“‘Vaccine curiosity’ is kind of meant to be an antidote for fear. We are hoping to provoke people’s own innate curiosity to learn more.”
The term “vaccine hesitancy” is all the rage—but does it adequately explain what is going on in the minds of those who are hesitant to get the COVID-19 vaccine? By focusing on the hesitancy of individuals, do we risk losing sight of fundamental problems of access, equity, and trust? This episode features two interviews with experts whose work straddles the lines between medicine, community outreach, and health communications. First, we talk with Dr. Shalonda Horton, Clinical Assistant Professor at the University of Texas at Austin School of Nursing, who is working on the frontlines at mobile vaccine clinics in Austin that partner with local community organizations to educate and support people about the vaccine. Then, we check in with Chelsea Brass, a communication studies doctoral student and former doctoral fellow for the Center for Health Communication in the Moody College of Communication and Melanie Connolly, a medical illustrator, 3-D animator and marketing director for the Austin Healthcare Council, about their new Vaccine Curiosity Tool, designed to help resolve uncertainty about the COVID-19 vaccine.
Mobile Vaccine Operations
Dr. Horton and the UT School of Nursing began partnering with local community organizations as part of a new initiative to deliver COVID-19 vaccines to Austin-area residents who have limited access to large vaccine hub sites. The effort resulted in two vaccine delivery programs: VAMOS (which stands for “Vaccine Administration Mobile Operations”), a mobile clinic set up at local churches and other community sites) and VaxNow (which stands for “Vaccinate, No Waste”), a program that delivers extra vaccines that are set to expire to individuals who are homebound or have difficulty accessing vaccine appointments). The idea for the initiative took shape when faculty at the UT School of Nursing started noticing the barriers patients were facing when trying to access vaccine hub sites. While some patients told stories about lack of transportation and limited access to online appointment scheduling, others were dealing with trust issues—specifically, lack of trust in public health institutions. “We knew we needed to get creative,” says Dr. Horton.
Relationship, Trust, and Accountability
When choosing community organizations to partner with, Dr. Horton says her team chose two African American churches with whom they already had established relationships. “Those relationships over years and time helped us get in the doors and say, ‘Hey, can we partner with you to vaccinate your congregation?’” Dr. Horton explains. “Relationship is huge to establishing trust.” Other factors that are vital to addressing issues of “hesitancy” in individuals and communities are reliability and accountability. “It’s about follow-through,” says Dr. Horton. “Not just showing up when I need something, but showing up when my community partner wants me to participate in community outreach. It continues to let them know that the entire nursing community is committed and invested.”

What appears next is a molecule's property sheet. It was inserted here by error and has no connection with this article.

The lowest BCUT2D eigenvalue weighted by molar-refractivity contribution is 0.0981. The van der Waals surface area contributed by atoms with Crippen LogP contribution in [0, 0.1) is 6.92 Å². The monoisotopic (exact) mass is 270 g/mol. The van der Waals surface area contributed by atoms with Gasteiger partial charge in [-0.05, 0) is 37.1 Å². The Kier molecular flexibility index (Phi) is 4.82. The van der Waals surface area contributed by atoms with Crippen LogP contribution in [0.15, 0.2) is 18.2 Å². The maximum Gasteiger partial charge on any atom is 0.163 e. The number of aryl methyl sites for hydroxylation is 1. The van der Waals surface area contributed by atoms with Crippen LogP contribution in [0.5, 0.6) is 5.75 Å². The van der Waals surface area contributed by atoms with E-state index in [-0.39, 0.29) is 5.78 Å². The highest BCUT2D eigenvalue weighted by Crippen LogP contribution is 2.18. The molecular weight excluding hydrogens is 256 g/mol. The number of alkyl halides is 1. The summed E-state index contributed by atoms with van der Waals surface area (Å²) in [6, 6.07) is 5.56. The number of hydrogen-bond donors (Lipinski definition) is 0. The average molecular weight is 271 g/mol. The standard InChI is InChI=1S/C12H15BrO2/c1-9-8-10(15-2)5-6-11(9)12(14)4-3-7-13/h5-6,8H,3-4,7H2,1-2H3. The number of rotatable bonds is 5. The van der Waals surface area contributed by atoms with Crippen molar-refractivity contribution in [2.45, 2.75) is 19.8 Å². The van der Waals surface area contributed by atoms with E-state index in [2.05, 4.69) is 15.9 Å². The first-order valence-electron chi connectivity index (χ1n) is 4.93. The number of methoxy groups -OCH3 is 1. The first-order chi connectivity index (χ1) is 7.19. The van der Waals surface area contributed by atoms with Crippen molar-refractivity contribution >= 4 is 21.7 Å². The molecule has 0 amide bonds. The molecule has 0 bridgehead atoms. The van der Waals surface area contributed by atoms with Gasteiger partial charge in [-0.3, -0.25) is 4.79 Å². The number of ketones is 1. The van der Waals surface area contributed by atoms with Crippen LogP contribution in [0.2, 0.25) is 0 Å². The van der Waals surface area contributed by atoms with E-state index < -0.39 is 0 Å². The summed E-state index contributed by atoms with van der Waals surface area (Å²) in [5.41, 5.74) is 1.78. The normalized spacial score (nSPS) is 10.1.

For many groups and communities that have been historically underserved, mistreated, or even abused by the public health and medical care systems, the term “hesitancy” fails to capture the issue. This is one reason why the Hogg Foundation has started using the term “vaccine equity” to talk about this phenomenon. “I really do think it is an equity issue,” agrees Dr. Horton. “We need to start framing it from that lens.”
In many cases, the questions that medical professionals like Dr. Horton are encountering from the not-yet-vaccinated include common ones about the nature of vaccines in general (“Is the virus inside the vaccine?” Answer: No.), or the speed of vaccine development (“Didn’t they rush this?” Answer: Also no.). Rather than framing these information exchanges as “myth-busting” or “fact vs. fiction,” health communicator Chelsea Brass and medical illustrator Melanie Connolly opted for more positive messaging when designing their Vaccine Curiosity Tool, which uses animations and voice-overs to explain the function of the COVID-19 vaccine in a digestible format. Brass and Connolly agree that the concerns voiced by the curious and hesitant are completely valid—and not something for which to shame people. “People are coming to these concerns through forethought. They’re not just blatantly making sudden generalizations,” says Connolly. “They’re looking at the researcher and looking at the information that they’re getting, but they may not come to the same conclusions as everybody else or as everybody who is working on the vaccines or as everybody who does have a level of trust.”
“‘Vaccine curiosity’ is kind of meant to be an antidote for fear,” Brass explains. “We are hoping to provoke people’s own innate curiosity to learn more.”